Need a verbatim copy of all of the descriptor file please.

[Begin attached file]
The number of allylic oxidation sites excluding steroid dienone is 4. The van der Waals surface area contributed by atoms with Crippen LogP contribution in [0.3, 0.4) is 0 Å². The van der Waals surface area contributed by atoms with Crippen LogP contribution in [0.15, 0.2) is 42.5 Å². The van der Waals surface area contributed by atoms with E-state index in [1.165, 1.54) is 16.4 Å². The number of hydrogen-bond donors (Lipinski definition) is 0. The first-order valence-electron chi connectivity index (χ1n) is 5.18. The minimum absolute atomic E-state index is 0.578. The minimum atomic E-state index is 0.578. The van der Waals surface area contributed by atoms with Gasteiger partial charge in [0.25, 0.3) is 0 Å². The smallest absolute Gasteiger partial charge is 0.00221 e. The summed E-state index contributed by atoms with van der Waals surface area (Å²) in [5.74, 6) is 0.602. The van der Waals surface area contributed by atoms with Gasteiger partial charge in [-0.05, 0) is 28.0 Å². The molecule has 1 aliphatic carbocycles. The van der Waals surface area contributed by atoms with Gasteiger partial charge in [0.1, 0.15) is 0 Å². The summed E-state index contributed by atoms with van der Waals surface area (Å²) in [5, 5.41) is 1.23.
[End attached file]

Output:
The number of allylic oxidation sites excluding steroid dienone is 4. The van der Waals surface area contributed by atoms with Crippen LogP contribution in [0.3, 0.4) is 0 Å². The van der Waals surface area contributed by atoms with Crippen LogP contribution in [0.15, 0.2) is 42.5 Å². The van der Waals surface area contributed by atoms with E-state index in [1.165, 1.54) is 16.4 Å². The number of hydrogen-bond donors (Lipinski definition) is 0. The first-order valence-electron chi connectivity index (χ1n) is 5.18. The minimum absolute atomic E-state index is 0.578. The minimum atomic E-state index is 0.578. The van der Waals surface area contributed by atoms with Gasteiger partial charge in [0.25, 0.3) is 0 Å². The smallest absolute Gasteiger partial charge is 0.00221 e. The summed E-state index contributed by atoms with van der Waals surface area (Å²) in [5.74, 6) is 0.602. The van der Waals surface area contributed by atoms with Gasteiger partial charge in [-0.05, 0) is 28.0 Å². The molecule has 1 aliphatic carbocycles. The van der Waals surface area contributed by atoms with Gasteiger partial charge in [0.1, 0.15) is 0 Å². The summed E-state index contributed by atoms with van der Waals surface area (Å²) in [5, 5.41) is 1.23.